From ancient Greek name Kedros.Large evergreen trees.
Bark grey, smooth, becoming dark, scaly and furrowed with age. Leaves needle-like and mostly 3-angled in section, well spaced on long leading shoots and in dense whorls on short spur-like shoots. Male and female cones mostly on separate trees but occasionally together, maturing in autumn, Mar-Apr. Male cones solitary, cylindrical, erect. Female cones erect on branches, broadly ovoid to oblong, maturing and breaking up on the tree in the second or third year. Seeds 2 on each fan-shaped scale.
Some botanists recognise only two species in the genus with the Mediterranean C. brevifolia and C. atlantica being ranked as subspecies or varieties of C. libani.
4 species from the Mediterranean to the Atlas mountains and Himalaya.
Seed; cultivars by grafting.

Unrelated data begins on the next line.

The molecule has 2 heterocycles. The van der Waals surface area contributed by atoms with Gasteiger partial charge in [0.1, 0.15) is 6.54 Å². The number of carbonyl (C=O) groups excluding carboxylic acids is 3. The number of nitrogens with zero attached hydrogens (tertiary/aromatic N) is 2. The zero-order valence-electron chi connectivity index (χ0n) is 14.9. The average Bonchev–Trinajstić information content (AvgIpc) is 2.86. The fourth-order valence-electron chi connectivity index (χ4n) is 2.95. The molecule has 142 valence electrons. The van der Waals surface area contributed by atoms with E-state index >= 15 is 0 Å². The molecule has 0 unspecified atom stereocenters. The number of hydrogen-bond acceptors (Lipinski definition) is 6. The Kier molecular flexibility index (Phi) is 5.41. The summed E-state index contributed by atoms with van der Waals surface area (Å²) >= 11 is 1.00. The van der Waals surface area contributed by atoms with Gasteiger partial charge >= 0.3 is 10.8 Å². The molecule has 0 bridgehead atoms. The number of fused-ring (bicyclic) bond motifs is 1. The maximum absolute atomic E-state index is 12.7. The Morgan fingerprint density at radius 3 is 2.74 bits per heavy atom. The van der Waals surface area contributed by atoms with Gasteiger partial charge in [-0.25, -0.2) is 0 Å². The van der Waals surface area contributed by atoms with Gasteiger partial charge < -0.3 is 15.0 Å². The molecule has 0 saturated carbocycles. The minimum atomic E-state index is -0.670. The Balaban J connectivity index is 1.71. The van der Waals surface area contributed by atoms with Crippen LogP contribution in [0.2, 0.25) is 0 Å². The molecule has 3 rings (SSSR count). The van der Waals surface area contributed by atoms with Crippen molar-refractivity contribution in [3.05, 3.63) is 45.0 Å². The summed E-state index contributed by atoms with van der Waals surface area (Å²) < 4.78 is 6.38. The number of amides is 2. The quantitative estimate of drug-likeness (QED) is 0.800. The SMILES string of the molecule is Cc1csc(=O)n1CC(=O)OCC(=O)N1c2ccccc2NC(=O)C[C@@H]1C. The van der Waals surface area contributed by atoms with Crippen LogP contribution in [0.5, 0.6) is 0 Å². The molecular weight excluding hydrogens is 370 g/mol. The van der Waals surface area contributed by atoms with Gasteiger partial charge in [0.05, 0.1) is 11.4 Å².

A genus similar to Larix, larches, in having needles in dense clusters on short spurs, but the cones break up at maturity like those of Abies, firs.
Cedrus atlantica may sometimes assume the multiple-trunked habit and broad, tiered crown associated with C. libani (as at Werribee Park in Victoria). However, in most cultivated plants the hairless young shoots, much larger cones (males 4-5 cm, females mostly more than 9 cm) are sufficient to distinguish C. libani. The number of leaves per whorl is not a good differentiating character for specimens in south-eastern Australia.
Maheshwari & Biswas (1970), Meikle (1985).
Source: (1995). Pinaceae. In: . Horticultural Flora of South-eastern Australia. Volume 1, Ferns, conifers & their allies. The identification of garden and cultivated plants. University of New South Wales Press.